As shown in FIG. 11, the image processing apparatus 70 includes a memory 71, an addition rate calculation unit 75, and a pixel addition unit 76.

First, the addition rate calculation unit 75 calculates addition rates using the input image and a reference image stored in the memory 71. Based on these addition rates, the pixel addition unit 76 adds the pixels of the input image and the pixels of the reference image.

Random noise in the input image is different from random noise in the reference image. For this reason, the random noise is statistically cancelled (the random noise is temporally smoothed) by adding the input image and the reference image. This reduces the random noise.

However, this scheme has a problem that, when there is a motion of a subject between the input image and the reference image, such pixel addition produces a residual image in the resulting output image.

FIG. 12 is a functional block diagram showing a functional structure of a conventional image processing apparatus which performs a temporal noise removal scheme using motion compensation.

As shown in FIG. 11, the image processing apparatus 70 includes a memory 71, a motion estimation unit 72, a motion compensation unit 73, an addition rate calculation unit 75, and a pixel addition unit 76.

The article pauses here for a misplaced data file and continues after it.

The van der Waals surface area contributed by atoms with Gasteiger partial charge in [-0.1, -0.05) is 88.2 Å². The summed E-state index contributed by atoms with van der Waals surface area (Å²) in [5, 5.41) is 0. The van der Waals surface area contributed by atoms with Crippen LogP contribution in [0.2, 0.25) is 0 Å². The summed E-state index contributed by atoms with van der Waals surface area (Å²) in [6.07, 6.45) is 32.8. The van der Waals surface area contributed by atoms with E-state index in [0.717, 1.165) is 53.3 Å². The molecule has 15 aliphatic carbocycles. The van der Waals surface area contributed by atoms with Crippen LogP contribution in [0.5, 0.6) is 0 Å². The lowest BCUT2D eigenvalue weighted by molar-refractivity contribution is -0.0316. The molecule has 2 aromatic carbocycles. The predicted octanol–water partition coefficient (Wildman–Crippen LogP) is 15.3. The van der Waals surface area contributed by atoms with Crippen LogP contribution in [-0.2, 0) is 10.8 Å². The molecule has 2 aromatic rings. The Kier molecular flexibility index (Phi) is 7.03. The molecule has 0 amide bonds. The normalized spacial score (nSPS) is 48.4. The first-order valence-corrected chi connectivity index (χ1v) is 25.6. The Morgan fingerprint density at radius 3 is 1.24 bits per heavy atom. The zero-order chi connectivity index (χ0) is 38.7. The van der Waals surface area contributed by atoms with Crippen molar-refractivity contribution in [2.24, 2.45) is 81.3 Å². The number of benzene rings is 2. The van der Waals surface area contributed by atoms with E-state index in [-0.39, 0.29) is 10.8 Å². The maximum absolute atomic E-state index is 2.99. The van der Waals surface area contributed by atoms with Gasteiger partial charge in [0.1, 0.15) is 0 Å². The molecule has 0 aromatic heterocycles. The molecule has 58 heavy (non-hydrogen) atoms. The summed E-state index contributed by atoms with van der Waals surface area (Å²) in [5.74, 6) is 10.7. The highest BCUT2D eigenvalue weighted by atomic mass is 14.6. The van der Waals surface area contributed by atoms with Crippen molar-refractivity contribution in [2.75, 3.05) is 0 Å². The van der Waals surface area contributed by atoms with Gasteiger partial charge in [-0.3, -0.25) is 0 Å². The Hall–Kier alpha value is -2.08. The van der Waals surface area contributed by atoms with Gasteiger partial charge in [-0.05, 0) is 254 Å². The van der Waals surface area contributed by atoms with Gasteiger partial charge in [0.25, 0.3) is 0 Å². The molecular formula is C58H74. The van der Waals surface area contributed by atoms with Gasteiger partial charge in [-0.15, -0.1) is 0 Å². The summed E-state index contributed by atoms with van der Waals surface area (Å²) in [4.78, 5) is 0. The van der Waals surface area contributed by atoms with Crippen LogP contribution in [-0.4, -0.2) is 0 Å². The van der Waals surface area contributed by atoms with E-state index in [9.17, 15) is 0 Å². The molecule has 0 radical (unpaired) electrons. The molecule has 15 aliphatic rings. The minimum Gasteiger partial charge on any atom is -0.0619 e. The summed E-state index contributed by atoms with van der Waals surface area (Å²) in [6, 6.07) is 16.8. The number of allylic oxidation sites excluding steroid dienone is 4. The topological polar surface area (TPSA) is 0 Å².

First, the motion estimation unit 72 performs motion estimation using the input image and the reference image stored in the memory 71 to determine the positions of corresponding blocks in the reference image with respect to the respective blocks in the input image. Next, the motion compensation unit 73 generates block images of the reference image at the positions corresponding to the respective blocks in the input image according to the motion information estimated by the motion estimation unit 72. The addition rate calculation unit 75 calculates the addition rates using the input image and the reference image after motion compensation.

Next, the pixel addition unit 76 reduces, based on the addition rates, the noise by adding the pixels of the input image and the pixels of the reference image after motion compensation. In this way, the pixel addition unit 76 can reduce random noise in an image of a subject that makes the motion without producing any residual image in the resulting output image, by using the reference image after motion compensation.

However, there are cases where this scheme is not sufficient to perform accurate motion estimation due to influence of noise in images. In such a case, an image region at the non-correspondence positions is added, which causes an adverse effect that especially still regions look fluctuating in resulting output images.

Furthermore, some of temporal noise removal schemes combine a scheme without using motion compensation and a scheme using motion compensation (for example, see PTL (Patent Literature) 1).